I'm playing with OpenGL ES on iPhone and I'm trying to rotate a model by panning with the finger. I discovered the open source app Molecules that let's you do that and I'm looking at that code, but when it comes to rotate a model of mine I'm able to rotate it only around a point distant in the space (like it was in orbit as a satellite and I am the fixed planet). Any suggestion on what can be wrong? I can post the code later , maybe on demand (many lines) For the most part refer to Molecules you can find it here MOLECULES
If my memory serves me correctly, I think you need to translate the model to the origin, rotate, and then translate back to starting position to get the effect you are after.
I think there is a glTranslate() function, Say the object is at 1,0,0. You should then translate by -1,0,0 to go to origin. That is translate by a vector going from the center of the object to the origin.
The draw code probably looks roughly like this:
glLoadIdentity(); glTranslate(0, 0, -10); glRotate(...); drawMolecule();
Now it's important to realize that these transformations are applied in reverse order. If, in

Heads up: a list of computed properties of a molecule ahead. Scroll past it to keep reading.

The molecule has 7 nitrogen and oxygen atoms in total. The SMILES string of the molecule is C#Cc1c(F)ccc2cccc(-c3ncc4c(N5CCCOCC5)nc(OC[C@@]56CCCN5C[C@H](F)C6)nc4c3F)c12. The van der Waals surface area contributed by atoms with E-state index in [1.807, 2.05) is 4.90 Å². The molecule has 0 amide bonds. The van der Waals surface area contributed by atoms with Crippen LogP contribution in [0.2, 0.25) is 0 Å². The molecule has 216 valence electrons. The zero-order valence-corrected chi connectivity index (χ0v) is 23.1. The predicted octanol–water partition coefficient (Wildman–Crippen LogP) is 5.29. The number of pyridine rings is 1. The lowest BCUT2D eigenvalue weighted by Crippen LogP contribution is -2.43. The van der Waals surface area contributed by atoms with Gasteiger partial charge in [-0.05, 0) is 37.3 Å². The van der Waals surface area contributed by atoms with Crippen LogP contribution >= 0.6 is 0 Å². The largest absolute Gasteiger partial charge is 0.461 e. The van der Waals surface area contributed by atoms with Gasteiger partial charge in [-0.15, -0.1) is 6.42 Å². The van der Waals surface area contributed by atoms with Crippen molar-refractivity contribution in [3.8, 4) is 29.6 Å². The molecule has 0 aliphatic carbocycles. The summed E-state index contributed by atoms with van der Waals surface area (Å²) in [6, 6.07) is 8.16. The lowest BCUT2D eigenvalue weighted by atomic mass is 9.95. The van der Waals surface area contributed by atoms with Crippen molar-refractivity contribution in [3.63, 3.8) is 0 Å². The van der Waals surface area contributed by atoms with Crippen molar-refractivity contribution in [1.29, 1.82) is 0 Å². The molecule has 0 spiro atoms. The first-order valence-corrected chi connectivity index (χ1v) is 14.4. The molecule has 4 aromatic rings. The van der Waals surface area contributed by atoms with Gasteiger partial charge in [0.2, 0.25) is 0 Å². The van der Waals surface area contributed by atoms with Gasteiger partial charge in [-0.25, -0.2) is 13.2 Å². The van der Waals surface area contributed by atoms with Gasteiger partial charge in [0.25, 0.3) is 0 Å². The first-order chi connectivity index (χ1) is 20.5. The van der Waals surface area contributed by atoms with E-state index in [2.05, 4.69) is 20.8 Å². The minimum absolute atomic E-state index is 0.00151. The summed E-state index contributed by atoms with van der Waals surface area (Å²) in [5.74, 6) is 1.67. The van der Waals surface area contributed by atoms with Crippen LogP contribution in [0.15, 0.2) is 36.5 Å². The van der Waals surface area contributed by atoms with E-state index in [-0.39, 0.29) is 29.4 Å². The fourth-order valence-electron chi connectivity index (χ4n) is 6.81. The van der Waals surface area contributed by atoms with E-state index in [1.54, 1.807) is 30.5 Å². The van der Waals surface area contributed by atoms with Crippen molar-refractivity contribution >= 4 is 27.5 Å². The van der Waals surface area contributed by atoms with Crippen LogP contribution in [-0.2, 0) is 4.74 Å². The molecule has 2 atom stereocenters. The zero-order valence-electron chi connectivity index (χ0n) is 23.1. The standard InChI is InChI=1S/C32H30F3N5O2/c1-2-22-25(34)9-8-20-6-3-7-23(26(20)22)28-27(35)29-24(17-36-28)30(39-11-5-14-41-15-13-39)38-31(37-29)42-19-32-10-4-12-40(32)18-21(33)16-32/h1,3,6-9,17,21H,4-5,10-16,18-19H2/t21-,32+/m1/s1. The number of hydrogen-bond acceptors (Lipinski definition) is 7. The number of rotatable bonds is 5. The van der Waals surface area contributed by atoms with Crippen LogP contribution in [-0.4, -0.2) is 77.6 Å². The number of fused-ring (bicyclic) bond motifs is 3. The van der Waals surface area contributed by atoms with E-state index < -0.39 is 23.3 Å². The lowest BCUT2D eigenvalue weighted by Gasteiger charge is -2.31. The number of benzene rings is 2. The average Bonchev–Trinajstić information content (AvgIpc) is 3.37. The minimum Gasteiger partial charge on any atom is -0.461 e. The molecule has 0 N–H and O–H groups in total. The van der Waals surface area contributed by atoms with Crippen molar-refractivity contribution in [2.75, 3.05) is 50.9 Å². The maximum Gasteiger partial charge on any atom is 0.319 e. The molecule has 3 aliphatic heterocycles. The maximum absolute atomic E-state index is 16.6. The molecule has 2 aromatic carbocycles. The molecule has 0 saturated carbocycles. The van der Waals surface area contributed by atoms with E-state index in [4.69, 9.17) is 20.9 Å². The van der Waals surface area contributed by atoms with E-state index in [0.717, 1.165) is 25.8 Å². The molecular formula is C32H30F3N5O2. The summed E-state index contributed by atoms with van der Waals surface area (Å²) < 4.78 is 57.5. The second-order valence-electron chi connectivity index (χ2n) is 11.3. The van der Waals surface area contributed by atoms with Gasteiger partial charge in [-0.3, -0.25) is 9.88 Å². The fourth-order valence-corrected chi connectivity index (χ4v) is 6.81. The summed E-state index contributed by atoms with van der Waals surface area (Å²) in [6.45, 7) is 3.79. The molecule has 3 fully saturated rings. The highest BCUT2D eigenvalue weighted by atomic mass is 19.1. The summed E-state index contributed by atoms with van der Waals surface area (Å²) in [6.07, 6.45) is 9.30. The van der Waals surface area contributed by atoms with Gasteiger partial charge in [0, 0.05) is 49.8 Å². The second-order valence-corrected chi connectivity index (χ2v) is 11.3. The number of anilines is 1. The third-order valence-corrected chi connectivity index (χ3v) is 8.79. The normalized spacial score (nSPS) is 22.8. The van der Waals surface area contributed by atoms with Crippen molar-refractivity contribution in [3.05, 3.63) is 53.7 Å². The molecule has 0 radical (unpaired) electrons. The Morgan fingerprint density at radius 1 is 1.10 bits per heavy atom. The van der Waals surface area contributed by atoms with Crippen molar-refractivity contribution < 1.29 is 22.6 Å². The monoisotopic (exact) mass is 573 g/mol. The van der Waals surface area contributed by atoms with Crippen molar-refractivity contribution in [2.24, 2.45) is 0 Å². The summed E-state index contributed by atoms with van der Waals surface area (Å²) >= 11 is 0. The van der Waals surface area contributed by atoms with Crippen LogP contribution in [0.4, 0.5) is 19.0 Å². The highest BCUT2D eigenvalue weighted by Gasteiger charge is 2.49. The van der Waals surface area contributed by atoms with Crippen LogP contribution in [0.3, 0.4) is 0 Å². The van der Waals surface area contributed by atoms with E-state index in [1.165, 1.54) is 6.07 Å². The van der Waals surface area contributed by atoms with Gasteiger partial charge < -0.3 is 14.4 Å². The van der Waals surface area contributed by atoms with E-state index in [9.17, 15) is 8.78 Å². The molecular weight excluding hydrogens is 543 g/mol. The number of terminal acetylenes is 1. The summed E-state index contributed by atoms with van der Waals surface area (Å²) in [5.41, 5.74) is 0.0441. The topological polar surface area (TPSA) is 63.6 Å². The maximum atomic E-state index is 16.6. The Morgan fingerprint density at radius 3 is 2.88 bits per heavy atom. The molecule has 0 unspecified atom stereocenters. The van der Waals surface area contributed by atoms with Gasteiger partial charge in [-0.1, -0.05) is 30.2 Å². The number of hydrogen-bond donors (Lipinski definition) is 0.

drawMolecule, we specify a vertex, then this vertex will first be rotated about the axis given to
glRotate (which by definition passes through the local origin of the molecule), and then be translated 10 units in the −z direction.
This makes sense, because
glTranslate essentially means: "translate everything that comes after this". This includes the
glRotate call itself, so the result of the rotation also gets translated. Had the calls been reversed, then the result of the translation would have been rotated, which results in a rotation about an axis that does not pass through the origin anymore.
Bottom line: to rotate an object about its local origin, put the
glRotate call last.